Burning Man – Where Anything Goes And Your Money Is No Good
Burning Man, the grand-daddy of festivals is about to happen. It’s next week, out on the Playa of western Nevada. Some 70,000 people will construct a town, called Black Rock City, in one week, complete with medical, fire, public safety and other services. And, the most amazing art installations I’ve ever seen on the Playa.
Some people call it ‘wild’, but not me. It’s a cacophony of people doing all kinds of things. And I suppose you can find pretty much anything that you want there. And truly, that’s no different than the world in general. There’s everything from acroyoga, to metal bra making, to metaphysical stuff to serious lectures, and all kinds of music in the 24/7, neon exploding, fire erupting, Rocking City. And, 70,000 people all riding bicycles to get from place to place.
It’s sensational — kind of a combination of Las Vegas, Disneyland, Mardi Gras and New York City all rolled into one at night, and Mexican siesta on the Playa during the day. Groups of people form ‘Camps’ and set themselves up together.
There are three things that I particularly find startling to my thinking, apart from the mind-bending experience of the whole City being built in just one week. It’s amazing to see people think and act in new ways. Ways that challenge my senses of what is predetermined culturally and what choices I can make personally.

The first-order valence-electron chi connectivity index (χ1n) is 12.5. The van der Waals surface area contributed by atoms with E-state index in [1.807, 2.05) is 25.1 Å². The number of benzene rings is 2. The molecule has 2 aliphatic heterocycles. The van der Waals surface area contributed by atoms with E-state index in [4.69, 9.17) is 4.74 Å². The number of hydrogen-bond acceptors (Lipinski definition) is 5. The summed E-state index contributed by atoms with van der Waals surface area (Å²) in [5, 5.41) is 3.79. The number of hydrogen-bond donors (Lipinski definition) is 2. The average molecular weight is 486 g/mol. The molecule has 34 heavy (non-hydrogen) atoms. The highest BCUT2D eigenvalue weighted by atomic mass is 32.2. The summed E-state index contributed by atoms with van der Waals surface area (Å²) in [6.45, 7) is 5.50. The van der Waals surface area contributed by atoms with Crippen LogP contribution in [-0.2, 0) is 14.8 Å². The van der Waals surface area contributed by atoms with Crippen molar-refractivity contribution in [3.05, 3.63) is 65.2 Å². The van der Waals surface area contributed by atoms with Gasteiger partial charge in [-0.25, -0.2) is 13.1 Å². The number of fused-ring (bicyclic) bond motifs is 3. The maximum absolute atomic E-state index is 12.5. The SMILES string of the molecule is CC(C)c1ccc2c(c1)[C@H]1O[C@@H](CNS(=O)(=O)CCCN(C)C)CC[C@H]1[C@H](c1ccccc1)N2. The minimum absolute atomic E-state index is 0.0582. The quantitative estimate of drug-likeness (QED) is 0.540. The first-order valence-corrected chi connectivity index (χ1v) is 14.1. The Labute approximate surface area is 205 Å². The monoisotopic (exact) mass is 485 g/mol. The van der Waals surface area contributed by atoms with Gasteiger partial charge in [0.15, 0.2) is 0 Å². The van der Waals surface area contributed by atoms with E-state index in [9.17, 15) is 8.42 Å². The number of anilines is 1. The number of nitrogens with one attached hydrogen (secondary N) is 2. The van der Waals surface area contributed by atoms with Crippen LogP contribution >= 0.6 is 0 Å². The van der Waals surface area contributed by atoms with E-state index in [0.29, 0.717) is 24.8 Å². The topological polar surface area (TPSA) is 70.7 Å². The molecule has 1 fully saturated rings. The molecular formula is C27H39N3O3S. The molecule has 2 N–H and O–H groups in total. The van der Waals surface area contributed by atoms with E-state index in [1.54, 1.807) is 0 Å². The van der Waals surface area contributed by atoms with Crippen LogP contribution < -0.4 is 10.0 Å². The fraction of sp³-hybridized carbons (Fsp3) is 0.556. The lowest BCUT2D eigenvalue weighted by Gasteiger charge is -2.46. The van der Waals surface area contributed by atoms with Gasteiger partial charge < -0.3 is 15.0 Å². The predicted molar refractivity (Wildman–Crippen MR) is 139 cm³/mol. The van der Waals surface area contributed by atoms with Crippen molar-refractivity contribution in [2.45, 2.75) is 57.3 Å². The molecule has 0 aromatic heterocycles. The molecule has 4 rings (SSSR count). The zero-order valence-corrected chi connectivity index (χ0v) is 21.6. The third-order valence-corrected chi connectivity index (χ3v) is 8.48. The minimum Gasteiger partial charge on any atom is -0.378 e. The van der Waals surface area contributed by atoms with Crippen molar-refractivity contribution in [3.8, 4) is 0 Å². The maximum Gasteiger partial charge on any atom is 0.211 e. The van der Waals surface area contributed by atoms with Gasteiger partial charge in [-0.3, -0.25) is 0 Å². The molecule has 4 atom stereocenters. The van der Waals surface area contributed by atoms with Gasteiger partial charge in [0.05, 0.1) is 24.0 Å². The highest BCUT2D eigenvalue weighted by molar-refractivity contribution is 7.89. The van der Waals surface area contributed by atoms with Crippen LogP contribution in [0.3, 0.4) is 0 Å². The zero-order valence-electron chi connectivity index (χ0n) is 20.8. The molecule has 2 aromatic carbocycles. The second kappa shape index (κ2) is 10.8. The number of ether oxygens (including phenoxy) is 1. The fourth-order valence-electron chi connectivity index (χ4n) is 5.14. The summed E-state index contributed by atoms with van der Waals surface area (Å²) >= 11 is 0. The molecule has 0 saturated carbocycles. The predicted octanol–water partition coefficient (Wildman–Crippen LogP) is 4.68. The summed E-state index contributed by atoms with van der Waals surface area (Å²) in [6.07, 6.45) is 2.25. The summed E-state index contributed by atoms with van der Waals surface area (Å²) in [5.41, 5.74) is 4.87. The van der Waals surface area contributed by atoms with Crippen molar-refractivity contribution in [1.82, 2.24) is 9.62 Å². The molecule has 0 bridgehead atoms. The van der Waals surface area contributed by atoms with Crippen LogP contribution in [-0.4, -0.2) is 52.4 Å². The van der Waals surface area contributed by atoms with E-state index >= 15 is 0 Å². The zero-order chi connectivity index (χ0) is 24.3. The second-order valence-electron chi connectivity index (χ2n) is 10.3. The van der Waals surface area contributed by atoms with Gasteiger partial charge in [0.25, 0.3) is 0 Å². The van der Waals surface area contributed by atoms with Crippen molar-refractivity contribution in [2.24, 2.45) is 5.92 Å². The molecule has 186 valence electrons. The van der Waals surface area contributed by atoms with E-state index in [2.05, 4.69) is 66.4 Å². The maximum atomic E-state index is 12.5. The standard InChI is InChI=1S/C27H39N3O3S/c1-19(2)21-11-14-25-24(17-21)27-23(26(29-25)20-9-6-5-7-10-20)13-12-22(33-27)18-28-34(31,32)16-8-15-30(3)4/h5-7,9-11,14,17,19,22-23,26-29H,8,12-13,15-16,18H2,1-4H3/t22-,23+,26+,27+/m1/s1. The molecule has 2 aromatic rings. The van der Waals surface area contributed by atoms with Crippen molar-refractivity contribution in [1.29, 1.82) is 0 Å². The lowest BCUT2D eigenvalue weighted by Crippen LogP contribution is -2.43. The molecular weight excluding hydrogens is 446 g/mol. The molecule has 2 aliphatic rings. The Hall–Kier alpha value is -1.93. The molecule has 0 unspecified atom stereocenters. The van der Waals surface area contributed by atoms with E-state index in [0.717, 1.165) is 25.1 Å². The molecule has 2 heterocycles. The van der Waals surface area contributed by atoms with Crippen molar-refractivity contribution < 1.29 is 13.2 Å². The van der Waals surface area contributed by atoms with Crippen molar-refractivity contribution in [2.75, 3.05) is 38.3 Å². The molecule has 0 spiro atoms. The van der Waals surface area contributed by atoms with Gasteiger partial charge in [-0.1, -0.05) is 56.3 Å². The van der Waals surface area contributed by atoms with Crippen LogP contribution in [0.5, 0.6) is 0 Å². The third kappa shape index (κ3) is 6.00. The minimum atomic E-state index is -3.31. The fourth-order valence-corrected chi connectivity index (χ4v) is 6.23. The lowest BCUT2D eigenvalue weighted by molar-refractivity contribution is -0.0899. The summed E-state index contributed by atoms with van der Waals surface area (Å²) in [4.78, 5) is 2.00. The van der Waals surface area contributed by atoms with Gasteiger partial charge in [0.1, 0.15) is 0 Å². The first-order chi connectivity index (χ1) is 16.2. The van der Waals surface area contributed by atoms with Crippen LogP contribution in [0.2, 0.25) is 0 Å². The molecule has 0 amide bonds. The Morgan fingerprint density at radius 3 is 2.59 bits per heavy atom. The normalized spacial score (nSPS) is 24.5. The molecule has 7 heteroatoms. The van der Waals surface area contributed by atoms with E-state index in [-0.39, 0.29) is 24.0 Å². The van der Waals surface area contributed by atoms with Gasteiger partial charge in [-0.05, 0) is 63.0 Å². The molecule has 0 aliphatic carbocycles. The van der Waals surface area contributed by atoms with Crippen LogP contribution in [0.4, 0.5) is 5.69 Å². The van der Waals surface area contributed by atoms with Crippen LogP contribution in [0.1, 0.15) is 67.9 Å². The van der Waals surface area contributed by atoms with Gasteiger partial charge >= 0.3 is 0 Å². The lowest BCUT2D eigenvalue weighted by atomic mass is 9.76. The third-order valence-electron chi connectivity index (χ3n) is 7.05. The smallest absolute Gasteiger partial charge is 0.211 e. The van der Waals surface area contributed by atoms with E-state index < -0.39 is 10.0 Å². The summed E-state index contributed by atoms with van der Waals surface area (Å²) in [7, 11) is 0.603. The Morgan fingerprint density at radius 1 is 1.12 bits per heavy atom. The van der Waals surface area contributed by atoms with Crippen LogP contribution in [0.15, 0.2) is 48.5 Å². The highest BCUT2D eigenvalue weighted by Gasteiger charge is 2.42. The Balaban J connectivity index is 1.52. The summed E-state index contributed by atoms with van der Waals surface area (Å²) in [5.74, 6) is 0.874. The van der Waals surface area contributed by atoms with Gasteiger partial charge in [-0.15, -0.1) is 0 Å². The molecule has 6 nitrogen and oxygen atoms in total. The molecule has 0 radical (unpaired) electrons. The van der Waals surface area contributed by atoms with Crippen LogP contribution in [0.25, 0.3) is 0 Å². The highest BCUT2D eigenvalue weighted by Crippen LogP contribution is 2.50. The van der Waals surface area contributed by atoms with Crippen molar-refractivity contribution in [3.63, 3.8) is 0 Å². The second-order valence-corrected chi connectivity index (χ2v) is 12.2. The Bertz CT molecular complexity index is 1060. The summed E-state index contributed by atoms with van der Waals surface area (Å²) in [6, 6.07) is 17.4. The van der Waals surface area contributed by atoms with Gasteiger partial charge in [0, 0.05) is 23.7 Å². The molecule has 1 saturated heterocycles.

The first thing that blows me away, is that there is no money exchange. It is purely a gifting economy in Black Rock City. The only thing that you can apply money to is the purchase of ice or coffee. There is no need to use money all week long, not because you brought what you need but simply because someone will readily give you what you need. Amazing, huh?!
You can go to the ‘Bacon’ Camp, and be handed bacon, to the wine and music Camp for entertainment, to the chocolate Camp for your sweet tooth, or the bike Camp for your vehicle fix up. And it’s all free. Someone has chosen this to gift. Some people make jewelry and others make covers for your bike seat so it’s comfier, it’s all there. Some people ‘gift’ in smaller ways, and some people ‘gift’ in bigger ways — whatever they determine.
But it is part of the culture of the City to come prepared to gift. There is someone from southern California who puts up this huge tent that looks like it came straight from “A Thousand And One Nights”, and erects it at Burning Man complete with any kind of alcohol that you prefer and a full Broadway show production. That’s one big gift that is inspired for the week.